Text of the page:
John Greaves, an English astronomer, died Oct. 8, 1652, at the age of about 50; his birthdate is unknown. Greaves was Gresham Professor Geometry in London, a prestigious position in 17th-century England. He was also a collector of instruments and coins, and an inveterate traveler. In 1837, he journeyed to the middle east, to measure the latitude of several sites used by ancient astronomers, and he make a special trip to Alexandria, since that was the home base for the Greek astronomer Ptolemy of Alexandria. From there, it was not far to the pyramids, where he made a detailed study of the site, making many measurements, which makes him a Pyramidologist – someone who wants to determine the exact dimensions of the pyramids. However, unlike the pyramidologists of the 19th century, who believed that all the dimensions of the universe were somehow encoded in the pyramids, if we could just figure out the code, Greaves had a much less lofty goal: he simply wanted to measure with great accuracy some objects that had been around for some 3000 years and had hardly changed in that time.
Greaves’ goal was to provide some universal standards of weights and measures. When he measured the length of certain stones in the pyramids to be so many feet, inches, and fractions of inches, he wasn’t trying to define the length of some sacred ancient cubit. He was rather attempting to define the modern English foot and inch, so that if something happened to the English standards, we could go back to Egypt and redefine them. This sounds like an odd project, but in the 17th century, Egypt and the pyramids were the epitome of timelessness; other monuments had come and gone, but the pyramids seemed here to stay. What better place to base your standards of measures than among those eternal stones.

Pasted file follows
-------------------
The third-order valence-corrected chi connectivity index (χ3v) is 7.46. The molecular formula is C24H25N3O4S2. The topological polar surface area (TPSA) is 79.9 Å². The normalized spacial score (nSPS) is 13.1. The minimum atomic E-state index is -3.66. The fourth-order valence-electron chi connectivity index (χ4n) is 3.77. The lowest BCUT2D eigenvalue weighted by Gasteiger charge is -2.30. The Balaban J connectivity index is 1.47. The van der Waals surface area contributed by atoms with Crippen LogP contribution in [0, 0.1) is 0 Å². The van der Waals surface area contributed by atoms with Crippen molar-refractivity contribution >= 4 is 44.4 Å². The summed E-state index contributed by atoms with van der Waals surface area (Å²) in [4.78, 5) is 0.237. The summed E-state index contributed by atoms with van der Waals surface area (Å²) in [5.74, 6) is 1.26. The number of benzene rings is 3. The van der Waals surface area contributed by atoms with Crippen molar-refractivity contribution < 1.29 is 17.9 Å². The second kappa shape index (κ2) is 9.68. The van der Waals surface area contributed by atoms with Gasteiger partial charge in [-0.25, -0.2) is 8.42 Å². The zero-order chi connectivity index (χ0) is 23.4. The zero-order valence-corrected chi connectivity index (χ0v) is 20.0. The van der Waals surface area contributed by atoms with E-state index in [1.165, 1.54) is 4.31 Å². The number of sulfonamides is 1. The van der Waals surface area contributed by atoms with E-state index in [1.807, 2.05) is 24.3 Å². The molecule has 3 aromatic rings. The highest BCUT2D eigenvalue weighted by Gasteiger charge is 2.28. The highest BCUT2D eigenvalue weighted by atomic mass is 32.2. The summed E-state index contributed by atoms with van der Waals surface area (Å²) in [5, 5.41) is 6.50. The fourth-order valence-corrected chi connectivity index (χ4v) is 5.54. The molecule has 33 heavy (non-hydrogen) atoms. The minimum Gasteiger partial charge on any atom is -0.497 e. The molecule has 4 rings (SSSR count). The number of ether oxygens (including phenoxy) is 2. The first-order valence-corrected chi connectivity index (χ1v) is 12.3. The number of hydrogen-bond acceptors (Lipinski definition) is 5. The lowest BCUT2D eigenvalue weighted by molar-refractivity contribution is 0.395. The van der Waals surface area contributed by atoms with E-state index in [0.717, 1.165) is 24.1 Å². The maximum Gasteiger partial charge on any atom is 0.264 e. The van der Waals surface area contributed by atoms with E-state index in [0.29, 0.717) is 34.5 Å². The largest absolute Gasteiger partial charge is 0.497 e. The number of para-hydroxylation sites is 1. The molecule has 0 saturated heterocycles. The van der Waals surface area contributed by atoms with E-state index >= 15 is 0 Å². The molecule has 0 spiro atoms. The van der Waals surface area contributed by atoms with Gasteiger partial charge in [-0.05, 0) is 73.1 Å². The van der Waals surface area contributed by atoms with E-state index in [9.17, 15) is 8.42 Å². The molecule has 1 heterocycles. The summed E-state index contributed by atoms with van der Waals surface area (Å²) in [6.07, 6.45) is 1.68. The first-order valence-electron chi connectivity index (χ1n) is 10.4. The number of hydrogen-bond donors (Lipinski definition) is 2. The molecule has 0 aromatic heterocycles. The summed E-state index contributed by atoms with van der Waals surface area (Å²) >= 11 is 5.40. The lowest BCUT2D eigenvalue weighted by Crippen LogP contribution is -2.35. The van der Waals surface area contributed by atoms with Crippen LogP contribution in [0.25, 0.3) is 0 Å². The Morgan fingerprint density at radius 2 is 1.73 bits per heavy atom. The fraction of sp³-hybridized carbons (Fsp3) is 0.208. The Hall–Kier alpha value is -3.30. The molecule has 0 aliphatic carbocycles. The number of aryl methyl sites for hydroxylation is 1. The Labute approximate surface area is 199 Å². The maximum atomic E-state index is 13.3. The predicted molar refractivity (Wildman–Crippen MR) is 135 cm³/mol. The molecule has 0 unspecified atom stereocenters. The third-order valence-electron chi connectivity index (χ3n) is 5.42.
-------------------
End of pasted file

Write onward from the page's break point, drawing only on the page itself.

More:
In 1646, Greaves published his Pyramidographia, or, A description of the pyramids in Aegypt, which we have in our History of Science Collection. The images here are all from that work, and diagram the Great Pyramid, inside (first image) and out (third image), the second pyramid, and the title page. We also have two early editions of his attempt to codify ancient units of measurment, A discourse of the Romane foot, and denarius: from whence, as from two principles, the measures and weights, used by the Ancients, may be deduced (1647).
Interestingly, when Greaves returned from his travels, his Gresham professorship was taken away from him, as he was not fulfilling his duties. Fortunately, he soon picked up the Savilian professorship in astronomy at Oxford, which he held until his premature death. Several of his instruments ended up in the Museum of the History of Science at Oxford, where you may see them today. We show here an astrolabe that Greaves supposedly took with him on his trip to the Levant (fifth image).
Dr. William B. Ashworth, Jr., Consultant for the History of Science, Linda Hall Library and Associate Professor, Department of History, University of Missouri-Kansas City. Comments or corrections are welcome; please direct to email@example.com.